But I do think that it should make us think strongly about our life choices and how we have traded eating and being healthy for downing espressos and working 80 hour weeks.

    And this is coming from someone that spends a fair amount of time on her Crackberry and in front of a computer screen… but I do believe that this is a discussion that we should all be engaging in.

  3. Ann Stockdale says:

    I like to make a big pot of something like chili or beans and greens and eat it for a few days. Or being short on time today, I put a squash ( cut in half with some olive oil)and some gold potatoes in the oven for half hour. pretty yummy lunch !

  4. shakti says:

    wow! i did not know there was such a week. kudos to its creators!
    in many asian immigrant communities such as the one i belong to, eating in is a way of life.
    most families will prefer homecooked meals over fast food or takeout. healthier, cheaper.
    to avoid the day-to-day struggle of cooking from scratch, cook big batches of one or many dishes on the weekend. have your precooked meals for lunch, dinner daily, you’ve saved $$.
    for the price of one Big Mac, I could arguably whip up one big dish that could last me a week. seriously.
    Eating out saves time. Eating in saves calories, dollars. Big bonus: prepping a meal does get meditative. Cooking is healthy for the mind too.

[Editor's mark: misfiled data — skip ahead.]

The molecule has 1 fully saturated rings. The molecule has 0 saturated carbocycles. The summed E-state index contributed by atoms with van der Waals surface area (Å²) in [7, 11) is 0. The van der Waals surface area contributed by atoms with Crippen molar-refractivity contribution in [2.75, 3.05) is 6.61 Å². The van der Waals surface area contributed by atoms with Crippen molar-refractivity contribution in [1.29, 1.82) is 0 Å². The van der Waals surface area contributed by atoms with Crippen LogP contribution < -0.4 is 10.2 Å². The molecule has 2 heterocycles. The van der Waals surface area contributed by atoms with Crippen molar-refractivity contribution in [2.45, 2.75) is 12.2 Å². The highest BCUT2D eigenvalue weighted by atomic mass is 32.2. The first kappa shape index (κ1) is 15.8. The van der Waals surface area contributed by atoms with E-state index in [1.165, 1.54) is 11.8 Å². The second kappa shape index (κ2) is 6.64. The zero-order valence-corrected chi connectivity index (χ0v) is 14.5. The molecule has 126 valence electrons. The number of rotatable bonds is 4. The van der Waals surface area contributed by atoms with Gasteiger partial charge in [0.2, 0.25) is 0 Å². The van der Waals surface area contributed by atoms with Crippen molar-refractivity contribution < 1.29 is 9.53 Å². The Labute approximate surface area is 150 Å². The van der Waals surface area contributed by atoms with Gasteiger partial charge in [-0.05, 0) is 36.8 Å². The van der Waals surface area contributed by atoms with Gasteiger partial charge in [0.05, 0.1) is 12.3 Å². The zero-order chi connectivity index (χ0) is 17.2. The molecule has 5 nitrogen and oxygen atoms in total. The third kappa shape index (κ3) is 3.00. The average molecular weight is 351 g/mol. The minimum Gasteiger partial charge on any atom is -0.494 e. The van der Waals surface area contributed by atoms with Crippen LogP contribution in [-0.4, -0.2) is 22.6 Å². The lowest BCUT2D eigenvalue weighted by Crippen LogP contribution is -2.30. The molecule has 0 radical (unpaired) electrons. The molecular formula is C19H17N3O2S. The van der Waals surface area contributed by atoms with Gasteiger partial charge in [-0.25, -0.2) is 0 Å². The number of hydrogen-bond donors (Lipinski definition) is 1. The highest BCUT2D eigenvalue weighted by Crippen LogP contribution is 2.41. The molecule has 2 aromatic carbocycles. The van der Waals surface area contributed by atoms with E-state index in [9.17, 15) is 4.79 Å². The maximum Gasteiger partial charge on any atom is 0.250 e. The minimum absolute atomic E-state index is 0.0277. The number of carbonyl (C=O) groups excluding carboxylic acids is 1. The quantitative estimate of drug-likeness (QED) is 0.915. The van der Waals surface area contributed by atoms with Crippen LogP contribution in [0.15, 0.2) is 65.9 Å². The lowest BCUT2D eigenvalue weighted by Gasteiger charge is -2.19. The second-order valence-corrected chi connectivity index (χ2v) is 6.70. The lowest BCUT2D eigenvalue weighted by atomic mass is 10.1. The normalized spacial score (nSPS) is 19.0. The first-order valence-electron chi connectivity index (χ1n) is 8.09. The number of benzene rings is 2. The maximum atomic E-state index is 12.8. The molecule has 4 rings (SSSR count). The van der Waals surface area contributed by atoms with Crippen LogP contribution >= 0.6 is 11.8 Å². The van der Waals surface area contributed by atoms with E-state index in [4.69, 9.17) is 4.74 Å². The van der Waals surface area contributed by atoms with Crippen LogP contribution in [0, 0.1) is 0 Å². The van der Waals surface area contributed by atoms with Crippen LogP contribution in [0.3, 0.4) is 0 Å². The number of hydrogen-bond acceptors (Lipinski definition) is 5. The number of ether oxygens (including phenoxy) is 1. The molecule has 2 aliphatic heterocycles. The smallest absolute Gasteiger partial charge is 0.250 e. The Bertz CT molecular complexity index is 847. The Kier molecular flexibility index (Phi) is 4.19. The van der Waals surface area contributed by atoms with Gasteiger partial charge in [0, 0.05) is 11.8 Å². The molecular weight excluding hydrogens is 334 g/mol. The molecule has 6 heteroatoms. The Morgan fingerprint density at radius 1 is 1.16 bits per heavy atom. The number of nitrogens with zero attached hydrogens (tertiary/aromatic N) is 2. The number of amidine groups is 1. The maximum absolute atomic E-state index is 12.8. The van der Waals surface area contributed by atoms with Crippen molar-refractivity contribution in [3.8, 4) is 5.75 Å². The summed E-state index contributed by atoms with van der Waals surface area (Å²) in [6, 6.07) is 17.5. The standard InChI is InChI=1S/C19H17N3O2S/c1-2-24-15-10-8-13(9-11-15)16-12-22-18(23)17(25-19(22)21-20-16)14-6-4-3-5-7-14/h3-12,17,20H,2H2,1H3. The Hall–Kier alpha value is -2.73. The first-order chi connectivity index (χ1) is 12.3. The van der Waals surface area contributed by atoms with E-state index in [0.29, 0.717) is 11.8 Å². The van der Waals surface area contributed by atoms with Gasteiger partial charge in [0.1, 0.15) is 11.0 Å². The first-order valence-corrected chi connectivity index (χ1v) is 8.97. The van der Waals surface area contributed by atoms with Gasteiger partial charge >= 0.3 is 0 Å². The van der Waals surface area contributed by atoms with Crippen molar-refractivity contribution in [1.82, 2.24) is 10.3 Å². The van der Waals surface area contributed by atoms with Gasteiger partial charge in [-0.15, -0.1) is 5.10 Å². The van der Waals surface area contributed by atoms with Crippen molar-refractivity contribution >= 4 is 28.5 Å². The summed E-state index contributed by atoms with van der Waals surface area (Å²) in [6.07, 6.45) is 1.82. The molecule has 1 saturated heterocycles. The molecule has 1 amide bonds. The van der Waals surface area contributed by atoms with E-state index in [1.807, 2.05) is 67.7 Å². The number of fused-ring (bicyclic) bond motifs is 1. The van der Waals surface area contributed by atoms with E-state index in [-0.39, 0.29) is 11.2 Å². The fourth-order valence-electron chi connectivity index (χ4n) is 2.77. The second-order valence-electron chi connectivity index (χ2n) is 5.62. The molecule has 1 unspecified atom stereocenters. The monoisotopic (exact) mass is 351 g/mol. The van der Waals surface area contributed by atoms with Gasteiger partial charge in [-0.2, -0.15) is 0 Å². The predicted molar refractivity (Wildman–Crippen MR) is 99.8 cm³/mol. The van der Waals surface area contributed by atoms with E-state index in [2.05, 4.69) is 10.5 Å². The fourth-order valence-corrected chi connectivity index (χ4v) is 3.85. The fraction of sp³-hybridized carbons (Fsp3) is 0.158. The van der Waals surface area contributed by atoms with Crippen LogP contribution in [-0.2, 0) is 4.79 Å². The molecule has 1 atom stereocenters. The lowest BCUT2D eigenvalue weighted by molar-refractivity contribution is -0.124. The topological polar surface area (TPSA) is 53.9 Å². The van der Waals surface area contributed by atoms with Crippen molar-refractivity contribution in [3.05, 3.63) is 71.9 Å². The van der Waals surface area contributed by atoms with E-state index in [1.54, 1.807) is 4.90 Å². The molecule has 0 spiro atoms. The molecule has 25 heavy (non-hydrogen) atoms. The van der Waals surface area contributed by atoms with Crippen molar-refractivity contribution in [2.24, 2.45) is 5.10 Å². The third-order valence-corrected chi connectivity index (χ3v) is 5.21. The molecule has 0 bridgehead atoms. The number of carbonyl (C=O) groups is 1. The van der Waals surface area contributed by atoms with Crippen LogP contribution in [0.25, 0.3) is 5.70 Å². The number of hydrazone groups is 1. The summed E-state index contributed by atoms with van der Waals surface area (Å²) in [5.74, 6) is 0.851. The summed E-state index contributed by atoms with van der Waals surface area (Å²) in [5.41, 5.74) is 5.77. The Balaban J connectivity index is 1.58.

5. Pat says:

    I usually cook on the weekend and make enough to last for lunch and dinner all week. I make a crock pot of beans, rice cooker of rice, pot of wheat berries, large pot of oatmeal, etc. With frozen vegetables, jarred salsa or Marinara sauce, fresh fruit/vegs and potatoes/sweet potatoes I manage to have a full week of varied meals. And it is like a meditation cooking all that in one or two days. I have bamboo table utensils so don't have to deal with the guilt of plastic.

  6. As an ign't eco-minded bachelor, I'd love some simple instructions on how to prepare a huge pot of beans, rice, chili, something healthy and simple—and how best to store it. Last time I made such a pot, it became a big solid mess after a day or so.

  7. Wrote this below, but: As an ign't eco-minded bachelor, I'd love some simple instructions on how to prepare a huge pot of beans, rice, chili, something healthy and simple—and how best to store it. Last time I made such a pot, it became a big solid mess after a day or so.

  8. Nate says:

    as with all opinion pieces, the media pigeonholes the masses into one lump, neglecting the fact there are those out there that have broken that mold a long time ago.

    Every night, my family and I sit down at our dinner table for dinner together. It is not unusual to us, we enjoy it. I was raised to sit and eat with my family, as was my wife. Does this mean we're outsiders cause we sit down to eat homecooked meals every night?

  9. I’ve invited the whole family round this xmas for a big dinner, so the roast is pretty important! I found an archive of ideas at this roast recipe site, but cant decide on anyone in particular – there’s so many to choose from! It is fun planning such a big christmas dinner though!